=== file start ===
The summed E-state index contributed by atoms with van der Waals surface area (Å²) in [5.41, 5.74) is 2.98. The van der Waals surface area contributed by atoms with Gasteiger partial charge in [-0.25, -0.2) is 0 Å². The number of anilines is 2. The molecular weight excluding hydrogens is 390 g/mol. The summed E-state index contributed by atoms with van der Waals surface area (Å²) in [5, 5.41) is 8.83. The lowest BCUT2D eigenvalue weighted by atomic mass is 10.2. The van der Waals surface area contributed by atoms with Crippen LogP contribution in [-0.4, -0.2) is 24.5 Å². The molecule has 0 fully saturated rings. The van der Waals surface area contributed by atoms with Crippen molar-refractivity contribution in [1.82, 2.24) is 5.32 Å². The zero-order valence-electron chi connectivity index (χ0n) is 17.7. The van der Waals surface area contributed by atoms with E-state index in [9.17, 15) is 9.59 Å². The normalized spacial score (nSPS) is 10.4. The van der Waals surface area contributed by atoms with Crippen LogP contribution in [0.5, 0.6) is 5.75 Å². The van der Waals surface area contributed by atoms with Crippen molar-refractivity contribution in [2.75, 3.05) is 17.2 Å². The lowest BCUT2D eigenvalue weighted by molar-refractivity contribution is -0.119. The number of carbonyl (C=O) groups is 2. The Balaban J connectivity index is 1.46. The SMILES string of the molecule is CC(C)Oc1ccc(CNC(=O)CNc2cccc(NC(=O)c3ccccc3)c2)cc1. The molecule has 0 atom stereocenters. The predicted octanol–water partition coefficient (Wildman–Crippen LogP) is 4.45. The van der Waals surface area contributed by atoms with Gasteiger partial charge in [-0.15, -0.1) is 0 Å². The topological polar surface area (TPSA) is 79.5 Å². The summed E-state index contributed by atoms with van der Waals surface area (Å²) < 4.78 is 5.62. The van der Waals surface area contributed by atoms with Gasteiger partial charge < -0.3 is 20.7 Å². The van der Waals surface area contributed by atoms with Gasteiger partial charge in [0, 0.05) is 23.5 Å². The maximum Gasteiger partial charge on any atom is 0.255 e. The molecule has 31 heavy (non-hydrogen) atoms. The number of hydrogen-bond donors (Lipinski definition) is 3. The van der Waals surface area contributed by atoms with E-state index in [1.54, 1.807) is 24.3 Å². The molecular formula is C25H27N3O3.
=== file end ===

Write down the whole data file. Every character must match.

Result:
The summed E-state index contributed by atoms with van der Waals surface area (Å²) in [5.41, 5.74) is 2.98. The van der Waals surface area contributed by atoms with Gasteiger partial charge in [-0.25, -0.2) is 0 Å². The number of anilines is 2. The molecular weight excluding hydrogens is 390 g/mol. The summed E-state index contributed by atoms with van der Waals surface area (Å²) in [5, 5.41) is 8.83. The lowest BCUT2D eigenvalue weighted by atomic mass is 10.2. The van der Waals surface area contributed by atoms with Crippen LogP contribution in [-0.4, -0.2) is 24.5 Å². The molecule has 0 fully saturated rings. The van der Waals surface area contributed by atoms with Crippen molar-refractivity contribution in [1.82, 2.24) is 5.32 Å². The zero-order valence-electron chi connectivity index (χ0n) is 17.7. The van der Waals surface area contributed by atoms with E-state index in [9.17, 15) is 9.59 Å². The normalized spacial score (nSPS) is 10.4. The van der Waals surface area contributed by atoms with Crippen LogP contribution in [0.5, 0.6) is 5.75 Å². The van der Waals surface area contributed by atoms with Crippen molar-refractivity contribution in [2.75, 3.05) is 17.2 Å². The lowest BCUT2D eigenvalue weighted by molar-refractivity contribution is -0.119. The number of carbonyl (C=O) groups is 2. The Balaban J connectivity index is 1.46. The SMILES string of the molecule is CC(C)Oc1ccc(CNC(=O)CNc2cccc(NC(=O)c3ccccc3)c2)cc1. The molecule has 0 atom stereocenters. The predicted octanol–water partition coefficient (Wildman–Crippen LogP) is 4.45. The van der Waals surface area contributed by atoms with Gasteiger partial charge in [-0.15, -0.1) is 0 Å². The topological polar surface area (TPSA) is 79.5 Å². The summed E-state index contributed by atoms with van der Waals surface area (Å²) < 4.78 is 5.62. The van der Waals surface area contributed by atoms with Gasteiger partial charge < -0.3 is 20.7 Å². The van der Waals surface area contributed by atoms with Gasteiger partial charge in [0, 0.05) is 23.5 Å². The maximum Gasteiger partial charge on any atom is 0.255 e. The molecule has 31 heavy (non-hydrogen) atoms. The number of hydrogen-bond donors (Lipinski definition) is 3. The van der Waals surface area contributed by atoms with E-state index in [1.54, 1.807) is 24.3 Å². The molecular formula is C25H27N3O3.